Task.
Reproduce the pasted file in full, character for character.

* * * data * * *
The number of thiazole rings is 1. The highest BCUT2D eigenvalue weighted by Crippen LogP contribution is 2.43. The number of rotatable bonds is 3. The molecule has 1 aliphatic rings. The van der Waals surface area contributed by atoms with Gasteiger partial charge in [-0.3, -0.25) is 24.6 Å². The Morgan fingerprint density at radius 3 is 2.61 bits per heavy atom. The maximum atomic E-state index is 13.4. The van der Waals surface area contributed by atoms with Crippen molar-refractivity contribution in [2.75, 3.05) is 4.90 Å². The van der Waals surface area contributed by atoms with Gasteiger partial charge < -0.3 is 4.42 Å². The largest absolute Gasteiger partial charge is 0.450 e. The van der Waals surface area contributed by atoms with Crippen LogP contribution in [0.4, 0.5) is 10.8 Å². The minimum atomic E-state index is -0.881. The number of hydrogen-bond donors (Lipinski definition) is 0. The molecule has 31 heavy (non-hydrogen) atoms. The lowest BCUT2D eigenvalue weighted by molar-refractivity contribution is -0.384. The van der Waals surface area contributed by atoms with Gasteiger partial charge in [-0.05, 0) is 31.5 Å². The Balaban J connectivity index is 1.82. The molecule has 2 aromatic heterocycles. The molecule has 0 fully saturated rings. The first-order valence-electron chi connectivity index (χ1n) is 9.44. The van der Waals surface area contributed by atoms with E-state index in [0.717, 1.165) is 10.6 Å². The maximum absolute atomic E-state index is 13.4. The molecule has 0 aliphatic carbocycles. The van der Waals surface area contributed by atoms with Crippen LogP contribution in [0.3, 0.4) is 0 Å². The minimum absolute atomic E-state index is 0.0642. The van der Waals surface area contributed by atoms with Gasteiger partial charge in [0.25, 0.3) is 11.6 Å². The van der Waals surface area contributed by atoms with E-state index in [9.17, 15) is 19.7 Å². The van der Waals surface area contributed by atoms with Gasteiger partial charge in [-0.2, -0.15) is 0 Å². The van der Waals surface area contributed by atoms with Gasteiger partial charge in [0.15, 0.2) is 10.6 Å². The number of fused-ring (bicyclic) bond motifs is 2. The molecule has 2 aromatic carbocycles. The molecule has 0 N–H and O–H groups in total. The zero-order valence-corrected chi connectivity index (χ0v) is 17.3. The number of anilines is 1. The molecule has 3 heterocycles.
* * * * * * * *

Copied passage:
The number of thiazole rings is 1. The highest BCUT2D eigenvalue weighted by Crippen LogP contribution is 2.43. The number of rotatable bonds is 3. The molecule has 1 aliphatic rings. The van der Waals surface area contributed by atoms with Gasteiger partial charge in [-0.3, -0.25) is 24.6 Å². The Morgan fingerprint density at radius 3 is 2.61 bits per heavy atom. The maximum atomic E-state index is 13.4. The van der Waals surface area contributed by atoms with Crippen molar-refractivity contribution in [2.75, 3.05) is 4.90 Å². The van der Waals surface area contributed by atoms with Gasteiger partial charge < -0.3 is 4.42 Å². The largest absolute Gasteiger partial charge is 0.450 e. The van der Waals surface area contributed by atoms with Crippen LogP contribution in [0.4, 0.5) is 10.8 Å². The minimum atomic E-state index is -0.881. The number of hydrogen-bond donors (Lipinski definition) is 0. The molecule has 31 heavy (non-hydrogen) atoms. The lowest BCUT2D eigenvalue weighted by molar-refractivity contribution is -0.384. The van der Waals surface area contributed by atoms with Gasteiger partial charge in [-0.05, 0) is 31.5 Å². The Balaban J connectivity index is 1.82. The molecule has 2 aromatic heterocycles. The molecule has 0 fully saturated rings. The first-order valence-electron chi connectivity index (χ1n) is 9.44. The van der Waals surface area contributed by atoms with E-state index in [0.717, 1.165) is 10.6 Å². The maximum absolute atomic E-state index is 13.4. The molecule has 0 aliphatic carbocycles. The van der Waals surface area contributed by atoms with Crippen LogP contribution in [0.3, 0.4) is 0 Å². The minimum absolute atomic E-state index is 0.0642. The van der Waals surface area contributed by atoms with Gasteiger partial charge in [0.25, 0.3) is 11.6 Å². The van der Waals surface area contributed by atoms with E-state index in [9.17, 15) is 19.7 Å². The van der Waals surface area contributed by atoms with Gasteiger partial charge in [-0.2, -0.15) is 0 Å². The van der Waals surface area contributed by atoms with Gasteiger partial charge in [0.15, 0.2) is 10.6 Å². The number of fused-ring (bicyclic) bond motifs is 2. The molecule has 2 aromatic carbocycles. The molecule has 0 N–H and O–H groups in total. The zero-order valence-corrected chi connectivity index (χ0v) is 17.3. The number of anilines is 1. The molecule has 3 heterocycles.